Zim’s Leopard Rock a Real Gem

Welcome to Zimbabwe

BY NICK JONES, Former Chief Sports Sub, News of the World

Now, as a tabloid sports hack, I’m used to people thinking we wield great power (utter rubbish but Lord Justice Leveson seems to think differently). But this was ridiculous. The lad was on his knees, in tears of gratitude. And all because of a $20 note. I hadn’t expected this reaction but, frankly, I hadn’t expected anything that had happened in the last 12 hours.

It sounded a great idea when our Webmaster and professional Zimbabwean had suggested a golfing trip to her homeland. I’d only been to Africa once before — when you’ve seen one elephant you’ve seen them all – but this promised to be different. I knew the economy was screwed, Mugabe was a tyrant and that most of their cricket team had defected. But that was it…

A flight on Air Zim, an early morning landing and then straight off to Chapman Golf Club in Harare. We met up with a couple of Hayley’s friends and preceded to the first tee with our caddies tagging along – oh the novelty of it all. My first realisation that this was not England came with the bag check. Now I didn’t feel the need to inform my caddie that I had six balls, a camera and a pair of sunglasses in there – but the locals did. I was also told to ignore his requests for cash.

As for the course, well I loved it. It had a kinda American feel and, although my game was all over the place, the caddie – wearing a Manchester United shirt (Mr Glazer please note) – went willingly into the rough to look for my ball. Coming straight from an English winter it was a delight to see the ball skip along rather than just go splat. The condition was excellent and the rough, which appeared nothing to worry about, incredibly clingy a round the club. Chip out sideways quickly became the order of the day. One hole that stood out for me was the par four 6th. Only 300 metres but a water hazard in front of the green which left little room for manoeuvre.

All was going well until we got the 18th tee. As the sole gentleman in our fourball I teed off from the back (if you’d ever played with long-drive queen Barlow you’d know how ridiculous this was) and that gave me and the caddie a few minutes to talk while the ladies got underway. He told me that his parents were dead, he had to walk 10 miles each day to reach the club and that he was raising a brother and sister alone. Now I’d been told not to fall for this kinda thing but how couldn’t I? I reached into my pocket and peeled off a $20 bill. £14. That’s all. Even in a poor country that was surely about right for a tip? But his reaction totally took me by surprise.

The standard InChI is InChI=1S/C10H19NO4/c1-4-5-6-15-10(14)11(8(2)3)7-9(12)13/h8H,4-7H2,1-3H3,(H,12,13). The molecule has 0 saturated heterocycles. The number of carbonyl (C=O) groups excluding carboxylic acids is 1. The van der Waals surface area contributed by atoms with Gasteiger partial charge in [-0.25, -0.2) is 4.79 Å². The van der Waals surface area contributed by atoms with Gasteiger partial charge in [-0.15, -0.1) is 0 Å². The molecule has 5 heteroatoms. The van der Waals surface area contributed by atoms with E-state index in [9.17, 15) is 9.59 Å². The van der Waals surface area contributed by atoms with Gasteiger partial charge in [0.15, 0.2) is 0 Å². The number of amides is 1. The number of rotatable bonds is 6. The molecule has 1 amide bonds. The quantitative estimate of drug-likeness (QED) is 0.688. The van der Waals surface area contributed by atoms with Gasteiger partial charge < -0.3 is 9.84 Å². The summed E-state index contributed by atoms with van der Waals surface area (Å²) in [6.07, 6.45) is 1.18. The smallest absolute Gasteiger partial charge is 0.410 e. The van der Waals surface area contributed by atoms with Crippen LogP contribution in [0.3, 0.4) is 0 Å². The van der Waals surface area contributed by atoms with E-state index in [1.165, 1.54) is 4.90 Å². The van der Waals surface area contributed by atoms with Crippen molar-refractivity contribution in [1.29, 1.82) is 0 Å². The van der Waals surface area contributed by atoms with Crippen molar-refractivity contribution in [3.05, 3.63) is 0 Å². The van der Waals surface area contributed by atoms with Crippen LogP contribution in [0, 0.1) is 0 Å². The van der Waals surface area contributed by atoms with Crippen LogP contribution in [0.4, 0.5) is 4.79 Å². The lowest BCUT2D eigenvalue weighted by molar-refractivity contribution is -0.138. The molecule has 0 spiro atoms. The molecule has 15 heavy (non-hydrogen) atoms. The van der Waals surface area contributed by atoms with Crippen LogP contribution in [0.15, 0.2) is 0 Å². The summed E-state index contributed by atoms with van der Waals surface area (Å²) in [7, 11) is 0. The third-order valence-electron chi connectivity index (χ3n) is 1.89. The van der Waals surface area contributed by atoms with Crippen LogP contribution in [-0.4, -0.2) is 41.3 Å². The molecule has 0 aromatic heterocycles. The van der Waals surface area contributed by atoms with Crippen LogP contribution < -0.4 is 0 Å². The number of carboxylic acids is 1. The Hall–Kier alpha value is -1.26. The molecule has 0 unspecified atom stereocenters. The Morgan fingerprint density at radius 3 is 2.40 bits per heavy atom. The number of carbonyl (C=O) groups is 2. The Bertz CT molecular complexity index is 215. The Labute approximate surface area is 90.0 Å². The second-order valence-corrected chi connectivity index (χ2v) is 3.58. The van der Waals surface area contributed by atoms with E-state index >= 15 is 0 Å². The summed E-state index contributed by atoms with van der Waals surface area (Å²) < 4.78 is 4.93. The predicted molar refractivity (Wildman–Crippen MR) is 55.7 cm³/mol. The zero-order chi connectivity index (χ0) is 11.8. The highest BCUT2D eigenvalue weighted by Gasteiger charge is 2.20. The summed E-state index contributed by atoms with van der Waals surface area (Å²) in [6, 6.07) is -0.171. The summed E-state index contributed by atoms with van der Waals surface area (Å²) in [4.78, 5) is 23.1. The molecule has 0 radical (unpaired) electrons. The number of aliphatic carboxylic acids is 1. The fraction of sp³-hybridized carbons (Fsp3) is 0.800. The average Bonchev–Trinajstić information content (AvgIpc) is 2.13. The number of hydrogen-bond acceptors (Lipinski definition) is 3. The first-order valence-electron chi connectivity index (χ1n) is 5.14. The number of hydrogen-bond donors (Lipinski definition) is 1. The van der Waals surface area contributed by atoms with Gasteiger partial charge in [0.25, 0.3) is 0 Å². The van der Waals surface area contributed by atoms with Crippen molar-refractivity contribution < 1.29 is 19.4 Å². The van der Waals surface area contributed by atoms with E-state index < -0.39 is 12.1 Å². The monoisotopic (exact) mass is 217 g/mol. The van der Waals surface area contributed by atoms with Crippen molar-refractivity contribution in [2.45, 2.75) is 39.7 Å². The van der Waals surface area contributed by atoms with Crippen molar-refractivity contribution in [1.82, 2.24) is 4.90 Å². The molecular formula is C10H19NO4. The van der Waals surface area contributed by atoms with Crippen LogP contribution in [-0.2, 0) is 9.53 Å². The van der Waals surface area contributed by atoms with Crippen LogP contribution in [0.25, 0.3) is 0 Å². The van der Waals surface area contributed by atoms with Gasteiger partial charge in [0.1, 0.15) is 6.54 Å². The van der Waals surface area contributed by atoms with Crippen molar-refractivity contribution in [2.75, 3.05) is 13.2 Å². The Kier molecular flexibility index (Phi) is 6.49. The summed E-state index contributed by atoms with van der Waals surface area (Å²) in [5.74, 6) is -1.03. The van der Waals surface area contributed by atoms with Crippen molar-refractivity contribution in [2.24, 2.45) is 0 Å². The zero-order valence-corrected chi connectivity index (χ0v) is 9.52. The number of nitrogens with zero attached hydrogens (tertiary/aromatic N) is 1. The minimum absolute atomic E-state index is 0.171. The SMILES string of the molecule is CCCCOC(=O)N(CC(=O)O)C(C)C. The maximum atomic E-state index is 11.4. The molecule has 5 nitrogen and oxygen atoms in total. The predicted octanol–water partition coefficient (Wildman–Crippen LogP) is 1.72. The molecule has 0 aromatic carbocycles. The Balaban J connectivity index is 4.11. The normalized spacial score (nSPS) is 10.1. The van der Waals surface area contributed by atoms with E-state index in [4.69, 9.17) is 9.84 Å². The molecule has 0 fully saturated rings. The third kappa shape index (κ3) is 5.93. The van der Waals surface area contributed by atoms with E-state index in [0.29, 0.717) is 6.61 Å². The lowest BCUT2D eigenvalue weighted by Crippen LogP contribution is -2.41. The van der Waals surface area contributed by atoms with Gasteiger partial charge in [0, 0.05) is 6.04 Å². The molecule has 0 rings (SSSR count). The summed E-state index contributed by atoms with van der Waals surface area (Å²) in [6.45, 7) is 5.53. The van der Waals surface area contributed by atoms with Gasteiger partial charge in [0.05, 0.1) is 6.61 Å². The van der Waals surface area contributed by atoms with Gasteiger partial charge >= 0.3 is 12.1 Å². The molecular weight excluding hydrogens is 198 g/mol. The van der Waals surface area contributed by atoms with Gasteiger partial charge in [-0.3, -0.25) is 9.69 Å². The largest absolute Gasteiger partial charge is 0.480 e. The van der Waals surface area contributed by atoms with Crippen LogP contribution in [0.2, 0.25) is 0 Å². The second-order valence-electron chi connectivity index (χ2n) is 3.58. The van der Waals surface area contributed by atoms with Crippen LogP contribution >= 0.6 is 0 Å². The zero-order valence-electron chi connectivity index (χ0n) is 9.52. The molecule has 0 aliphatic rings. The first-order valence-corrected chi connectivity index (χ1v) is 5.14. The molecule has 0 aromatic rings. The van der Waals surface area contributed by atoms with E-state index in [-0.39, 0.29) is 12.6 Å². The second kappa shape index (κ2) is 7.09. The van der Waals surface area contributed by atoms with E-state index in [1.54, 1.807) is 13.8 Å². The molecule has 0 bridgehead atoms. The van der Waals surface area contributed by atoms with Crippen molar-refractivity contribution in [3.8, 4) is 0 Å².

He got on his knees, crying and promising to name his first born after me. Two things struck me. 1. I had changed a man’s life. A first for me. 2. How the hell could I get this weeping man up and off his knees before Hayley and the gals noticed. Thankfully I managed to haul him to his feet before the locals were aware and we completed our round. At which point I sheepishly watched as the Zims paid their caddies in Zim dollars and we headed to the bar – with Barlow looking on suspiciously.

As we chatted over drinks and the sun set over an excellent course, I got another lesson in economics Zimbabwe style. We ordered our first round which came in at 1800 Zim dollars. A half hour later we ordered exactly the same round… 2200 dollars. I will never complain about English inflation again. It was to become the running theme of the week.

After a good night’s sleep (the water had gone off in the night so we had to take advantage of the swimming pool) we packed up the car and headed towards the Eastern Highlands. Hayley was in her element, driving along and chomping on some kinda local delicacy called biltong as she headed back to the hometown where she had spent many of her teen years.

On the way we worked out that a 20,000 dollar note was the equivalent of 50p which helped us make sense of the stratospheric numbers required for every beer. Add in the fact we had literally wodges of cash and I have never felt more like a millionaire. An unsettling feeling in a country where the poverty was obvious.

A three-hour drive saw us in Mutare and then we headed up into the Vumba hills to Leopard Rock – a hotel the Queen Mum had stayed at in the dim and distant past. It’s fair to say there weren’t many guests, in fact at one point we were the only guests, but after checking into sumptuous rooms (and, God be praised, with hot running water) we headed off to the first tee.

Now as a journo freeloader I have been lucky to play many of the world’s finest courses but believe me when I say… if you can ever, ever get to Zimbabwe you absolutely must play Leopard Rock. As a course it ranks alongside any but when you add in the scenery and magnificent views there are few better places to tee it up.

Every hole was a test but the 17th stands out in my mind. A par three with the green seemingly set on a precipice. The views from the putting surface into neighbouring Mozambique were mind-blowing even if I had long since given up caring about my score.

After getting my arse kicked 6&4, I handed over several sizeable bricks of cash to the newly crowned Zimbabwe Matchplay champ before retiring to the bar and finally the casino.

But that’s a story for another time…
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